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California’s next attorney general can’t punt on marijuana

Regardless of which candidate wins the race for California attorney general, voters expect that San Francisco Dist. Atty. Kamala Harris or Los Angeles County Dist. Atty. Steve Cooley will respect the outcome of the election gracefully.

But they appear reluctant to extend that respect to Proposition 19, which would legalize the private, adult use of limited amounts of marijuana statewide and allow local governments to regulate commercial production and retail distribution. At their debate last week at UC Davis, neither Harris nor Cooley would state whether they would, as attorney general, enforce and defend Proposition 19.

Democrat Harris was ambiguous regarding what her actions as attorney general might be: “I believe that if it were to pass, it would be incumbent on the attorney general to convene her top lawyers and the experts on constitutional law to do a full analysis of the constitutionality of that measure ... and what action, if any, should follow.”

Republican Cooley was more blunt: “I really am strongly opposed to Proposition 19 for many reasons. I would be inclined to advise that it is unconstitutional and preempted by federal law.”

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Given that the attorney general is sworn to uphold all of the laws of the state, not just the ones he or she supports, the candidates’ responses were disconcerting. In both cases it appears that their personal biases against marijuana legalization could compromise their ability to objectively carry out their duties as attorney general.

Further, both candidates’ statements exhibit extreme arrogance. On the one hand, both Harris and Cooley believe that voters should be empowered to choose the state’s top law enforcement officer; but when it comes to amending the state’s marijuana laws, Harris isn’t sure that voters have the final word, and Cooley disregards them outright. Both candidates ought to know better; after all, voters pay for enforcing these criminal policies with their tax dollars.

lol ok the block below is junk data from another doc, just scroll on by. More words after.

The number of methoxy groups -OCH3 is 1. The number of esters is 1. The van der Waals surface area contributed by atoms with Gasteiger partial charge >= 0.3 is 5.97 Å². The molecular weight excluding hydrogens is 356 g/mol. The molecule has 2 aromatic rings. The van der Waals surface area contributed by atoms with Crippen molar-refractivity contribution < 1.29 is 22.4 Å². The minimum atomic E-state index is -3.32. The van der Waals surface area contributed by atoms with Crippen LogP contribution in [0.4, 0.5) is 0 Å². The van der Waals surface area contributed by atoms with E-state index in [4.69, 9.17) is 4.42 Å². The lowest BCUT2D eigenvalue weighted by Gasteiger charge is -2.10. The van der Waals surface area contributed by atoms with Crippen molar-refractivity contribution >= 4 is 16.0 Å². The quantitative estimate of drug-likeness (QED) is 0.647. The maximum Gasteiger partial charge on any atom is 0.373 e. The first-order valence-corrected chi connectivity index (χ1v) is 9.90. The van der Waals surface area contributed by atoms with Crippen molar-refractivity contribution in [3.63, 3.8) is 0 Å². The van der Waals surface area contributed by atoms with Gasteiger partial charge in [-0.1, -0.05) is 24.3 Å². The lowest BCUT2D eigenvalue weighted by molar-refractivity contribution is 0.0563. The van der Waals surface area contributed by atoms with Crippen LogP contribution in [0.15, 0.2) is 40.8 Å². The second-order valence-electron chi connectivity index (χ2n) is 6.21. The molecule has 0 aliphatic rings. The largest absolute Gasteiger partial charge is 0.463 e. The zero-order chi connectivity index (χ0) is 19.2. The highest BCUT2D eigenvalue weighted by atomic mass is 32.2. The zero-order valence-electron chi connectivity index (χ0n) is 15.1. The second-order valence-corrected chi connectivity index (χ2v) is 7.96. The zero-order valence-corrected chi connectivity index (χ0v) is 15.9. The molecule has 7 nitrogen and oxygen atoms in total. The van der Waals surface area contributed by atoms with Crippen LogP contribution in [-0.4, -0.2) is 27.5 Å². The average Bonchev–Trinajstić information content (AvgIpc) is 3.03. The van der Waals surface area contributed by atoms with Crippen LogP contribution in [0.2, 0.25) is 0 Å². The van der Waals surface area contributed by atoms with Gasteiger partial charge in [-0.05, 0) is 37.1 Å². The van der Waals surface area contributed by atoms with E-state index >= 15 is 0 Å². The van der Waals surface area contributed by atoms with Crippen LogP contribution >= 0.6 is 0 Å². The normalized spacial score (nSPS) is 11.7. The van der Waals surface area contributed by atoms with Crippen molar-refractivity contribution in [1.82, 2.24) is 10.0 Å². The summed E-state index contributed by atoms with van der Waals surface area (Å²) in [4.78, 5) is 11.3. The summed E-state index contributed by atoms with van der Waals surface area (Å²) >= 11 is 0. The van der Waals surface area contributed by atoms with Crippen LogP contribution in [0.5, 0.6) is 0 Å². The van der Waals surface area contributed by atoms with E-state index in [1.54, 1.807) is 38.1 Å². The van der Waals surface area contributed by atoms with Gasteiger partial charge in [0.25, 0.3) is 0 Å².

Of course, such disregard for voter sentiment is nothing new. Former state Atty. Gen. Dan Lungren vehemently opposed Proposition 215, the 1996 initiative that legalized the physician-authorized use of marijuana, and he threatened to use the power of his office to oppose it. Fourteen years after Lungren’s bluster, it is apparent that the law is here to stay irrespective of the verbal threats uttered by the state’s former attorney general. One can expect history to repeat itself if voters endorse Proposition 19 on Nov. 2.

But even if the measure fails, there is a strong likelihood that California’s next attorney general is going to have to face this issue head on. National surveys on marijuana laws show steadily increasing public support for legalization — from less than 20% in the late 1980s to just under half today. Support is even stronger on the West Coast, with nearly 60% of voters in this part of the country responding in a 2009 Zogby International poll that marijuana should be “taxed and legally regulated like alcohol.” In other words, even if voters reject legalization this time around, they are more likely to support a similar measure in a future election.

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Which ultimately brings up the question: If a government’s legitimate use of state power is based on the consent of the governed, then at what point does marijuana prohibition — in particular the federal enforcement of prohibition — become illegitimate public policy? Ready or not, California’s next attorney general needs to be able to answer that question objectively and definitively.

Paul Armentano is deputy director of NORML, the National Organization for the Reform of Marijuana Laws, and co-chair of the health professionals steering committee for the Proposition 19 campaign.


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